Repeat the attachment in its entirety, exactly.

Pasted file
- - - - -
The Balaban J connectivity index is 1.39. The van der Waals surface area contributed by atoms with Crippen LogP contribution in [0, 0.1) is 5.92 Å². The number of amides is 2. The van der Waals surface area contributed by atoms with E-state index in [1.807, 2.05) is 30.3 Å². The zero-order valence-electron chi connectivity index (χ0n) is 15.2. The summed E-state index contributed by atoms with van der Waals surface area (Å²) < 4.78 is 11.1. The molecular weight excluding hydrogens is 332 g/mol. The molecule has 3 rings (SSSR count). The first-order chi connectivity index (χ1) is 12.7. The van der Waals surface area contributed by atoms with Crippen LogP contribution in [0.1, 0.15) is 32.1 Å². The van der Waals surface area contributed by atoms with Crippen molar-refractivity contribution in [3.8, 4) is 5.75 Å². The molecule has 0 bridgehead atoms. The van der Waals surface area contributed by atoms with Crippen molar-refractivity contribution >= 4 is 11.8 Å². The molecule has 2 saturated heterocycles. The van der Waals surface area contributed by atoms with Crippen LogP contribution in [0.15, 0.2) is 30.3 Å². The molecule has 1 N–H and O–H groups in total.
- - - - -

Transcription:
The Balaban J connectivity index is 1.39. The van der Waals surface area contributed by atoms with Crippen LogP contribution in [0, 0.1) is 5.92 Å². The number of amides is 2. The van der Waals surface area contributed by atoms with E-state index in [1.807, 2.05) is 30.3 Å². The zero-order valence-electron chi connectivity index (χ0n) is 15.2. The summed E-state index contributed by atoms with van der Waals surface area (Å²) < 4.78 is 11.1. The molecular weight excluding hydrogens is 332 g/mol. The molecule has 3 rings (SSSR count). The first-order chi connectivity index (χ1) is 12.7. The van der Waals surface area contributed by atoms with Crippen LogP contribution in [0.1, 0.15) is 32.1 Å². The van der Waals surface area contributed by atoms with Crippen molar-refractivity contribution in [3.8, 4) is 5.75 Å². The molecule has 0 bridgehead atoms. The van der Waals surface area contributed by atoms with Crippen molar-refractivity contribution >= 4 is 11.8 Å². The molecule has 2 saturated heterocycles. The van der Waals surface area contributed by atoms with Crippen LogP contribution in [0.15, 0.2) is 30.3 Å². The molecule has 1 N–H and O–H groups in total.